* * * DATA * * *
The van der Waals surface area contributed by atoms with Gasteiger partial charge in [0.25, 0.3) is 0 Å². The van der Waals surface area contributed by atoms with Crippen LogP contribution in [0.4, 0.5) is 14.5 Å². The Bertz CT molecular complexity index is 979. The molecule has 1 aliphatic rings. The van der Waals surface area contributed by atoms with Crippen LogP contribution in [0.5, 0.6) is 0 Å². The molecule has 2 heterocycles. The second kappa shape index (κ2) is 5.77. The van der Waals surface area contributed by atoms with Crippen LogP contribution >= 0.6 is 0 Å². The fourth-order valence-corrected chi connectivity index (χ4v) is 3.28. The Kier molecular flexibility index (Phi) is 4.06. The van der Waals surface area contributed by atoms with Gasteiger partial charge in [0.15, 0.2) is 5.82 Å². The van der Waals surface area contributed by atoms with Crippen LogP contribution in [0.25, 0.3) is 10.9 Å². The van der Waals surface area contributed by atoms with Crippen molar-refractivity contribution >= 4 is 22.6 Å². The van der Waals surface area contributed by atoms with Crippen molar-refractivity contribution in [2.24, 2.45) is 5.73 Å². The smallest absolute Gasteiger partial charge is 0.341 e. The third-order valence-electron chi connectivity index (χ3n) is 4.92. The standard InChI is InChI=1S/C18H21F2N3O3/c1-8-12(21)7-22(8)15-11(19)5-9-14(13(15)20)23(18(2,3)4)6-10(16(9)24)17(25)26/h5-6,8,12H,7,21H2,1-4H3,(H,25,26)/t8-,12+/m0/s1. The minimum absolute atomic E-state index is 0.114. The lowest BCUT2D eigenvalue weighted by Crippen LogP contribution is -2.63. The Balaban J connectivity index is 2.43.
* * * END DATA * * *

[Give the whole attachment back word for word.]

The van der Waals surface area contributed by atoms with Gasteiger partial charge in [0.25, 0.3) is 0 Å². The van der Waals surface area contributed by atoms with Crippen LogP contribution in [0.4, 0.5) is 14.5 Å². The Bertz CT molecular complexity index is 979. The molecule has 1 aliphatic rings. The van der Waals surface area contributed by atoms with Crippen LogP contribution in [0.5, 0.6) is 0 Å². The molecule has 2 heterocycles. The second kappa shape index (κ2) is 5.77. The van der Waals surface area contributed by atoms with Crippen LogP contribution >= 0.6 is 0 Å². The fourth-order valence-corrected chi connectivity index (χ4v) is 3.28. The Kier molecular flexibility index (Phi) is 4.06. The van der Waals surface area contributed by atoms with Gasteiger partial charge in [0.15, 0.2) is 5.82 Å². The van der Waals surface area contributed by atoms with Crippen LogP contribution in [0.25, 0.3) is 10.9 Å². The van der Waals surface area contributed by atoms with Crippen molar-refractivity contribution >= 4 is 22.6 Å². The van der Waals surface area contributed by atoms with Crippen molar-refractivity contribution in [2.24, 2.45) is 5.73 Å². The smallest absolute Gasteiger partial charge is 0.341 e. The third-order valence-electron chi connectivity index (χ3n) is 4.92. The standard InChI is InChI=1S/C18H21F2N3O3/c1-8-12(21)7-22(8)15-11(19)5-9-14(13(15)20)23(18(2,3)4)6-10(16(9)24)17(25)26/h5-6,8,12H,7,21H2,1-4H3,(H,25,26)/t8-,12+/m0/s1. The minimum absolute atomic E-state index is 0.114. The lowest BCUT2D eigenvalue weighted by Crippen LogP contribution is -2.63. The Balaban J connectivity index is 2.43.